While this essay focusses on Peru – it might be relevant for all of Latin America and beyond. The world has entered an ever more unscrupulous manipulation by the Empire of Chaos, with false flags, lie- and sleaze propaganda, military interventions in sovereign states, proxy-conflicts and military coups resulting in mass killings and ‘strategic’ assassinations (drone-killings) – all to accelerate the global take over under the One World Order which is nothing less than full spectrum dominance of the globe’s resources, people and money.
Imagine a country that in the last four decades has been governed (sic) successively by thieves; that every five years goes through the same circus of having to elect a President as the lesser evil, already knowing that whoever is elected will continue robbing their nation; a country that arguably can be considered the richest in natural resources (per capita) of all of Latin America, but where the people at large have hardly benefitted from the exploitation of the mostly unrenewable resources, to the contrary, the population has grown poorer and the gap between rich and poor has grown wider over the past 30 years; a country that boasted an average annual growth of 5% to 7% in first ten years of the 21st Century (confirmed by the Masters of International Finance, the World Bank and the IMF) – a growth rate of which 80% went to 5% of the population – again widening the divide between the haves and have-nots, increasing unemployment and delinquency; a country basically controlled by five families which also control and manipulate 90% of the news the people are subjected to; a country that has been under neoliberal reign for at least the last 25 years – and a country that is firmly in the grip of the United States of America. This country is Peru.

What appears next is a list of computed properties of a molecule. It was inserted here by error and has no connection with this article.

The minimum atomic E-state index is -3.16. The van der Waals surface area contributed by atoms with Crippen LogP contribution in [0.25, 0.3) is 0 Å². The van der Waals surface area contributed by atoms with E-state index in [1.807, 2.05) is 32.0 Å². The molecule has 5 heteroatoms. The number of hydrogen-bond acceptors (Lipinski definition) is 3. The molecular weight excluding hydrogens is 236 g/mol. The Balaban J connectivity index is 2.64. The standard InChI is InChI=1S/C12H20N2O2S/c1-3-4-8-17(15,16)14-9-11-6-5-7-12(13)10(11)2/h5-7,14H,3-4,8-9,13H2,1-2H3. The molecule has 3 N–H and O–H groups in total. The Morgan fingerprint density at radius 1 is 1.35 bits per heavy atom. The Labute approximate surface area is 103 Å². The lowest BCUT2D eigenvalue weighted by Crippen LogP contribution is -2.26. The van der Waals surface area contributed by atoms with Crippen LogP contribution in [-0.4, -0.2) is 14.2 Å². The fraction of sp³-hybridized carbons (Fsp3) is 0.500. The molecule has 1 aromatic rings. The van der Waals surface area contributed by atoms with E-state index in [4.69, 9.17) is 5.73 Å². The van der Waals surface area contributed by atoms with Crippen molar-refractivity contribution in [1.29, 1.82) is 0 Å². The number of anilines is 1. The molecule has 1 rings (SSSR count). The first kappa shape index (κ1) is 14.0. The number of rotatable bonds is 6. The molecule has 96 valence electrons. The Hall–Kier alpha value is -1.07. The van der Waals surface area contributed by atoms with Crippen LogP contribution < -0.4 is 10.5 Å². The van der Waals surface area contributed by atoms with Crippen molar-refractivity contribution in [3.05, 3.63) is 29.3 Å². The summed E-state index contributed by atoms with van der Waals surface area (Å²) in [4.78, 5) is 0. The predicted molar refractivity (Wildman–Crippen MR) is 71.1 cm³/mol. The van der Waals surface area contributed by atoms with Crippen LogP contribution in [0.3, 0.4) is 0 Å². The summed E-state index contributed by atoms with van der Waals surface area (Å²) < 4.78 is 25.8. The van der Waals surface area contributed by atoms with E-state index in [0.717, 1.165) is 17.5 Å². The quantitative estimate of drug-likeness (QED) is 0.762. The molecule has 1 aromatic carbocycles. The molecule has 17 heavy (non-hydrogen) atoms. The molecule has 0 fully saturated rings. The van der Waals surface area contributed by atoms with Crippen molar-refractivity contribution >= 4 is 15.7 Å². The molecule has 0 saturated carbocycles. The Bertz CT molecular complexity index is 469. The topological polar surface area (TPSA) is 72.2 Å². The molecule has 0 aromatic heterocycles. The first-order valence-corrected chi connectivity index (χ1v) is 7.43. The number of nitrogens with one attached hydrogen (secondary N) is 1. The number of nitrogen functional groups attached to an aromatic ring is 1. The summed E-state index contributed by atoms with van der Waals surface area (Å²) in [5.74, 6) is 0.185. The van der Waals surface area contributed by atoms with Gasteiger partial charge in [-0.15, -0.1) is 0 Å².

For the last weeks and months Peru was and is in a frenzy about who may win today’s – 10 April 2016 – Presidential elections. Of lesser importance seem to be the 130 Parliamentarians, belonging to a myriad of parties and new and old alliances and cross-alliances, a political amalgam for hardly anybody understandable. It is unclear whether the chaos is by design or simply part of the Peruvian electorate system which reoccurs every five years; with the same type of candidates (in one case even the same candidate since 1985!), with the same empty promises and lies, with the same accusations towards one another – and all of them with an honest-to-god face proclaiming they would eliminate corruption – spoken by the same people about whom the electorate knows are all corrupt. The common question goes: Who is the least corrupt to vote for?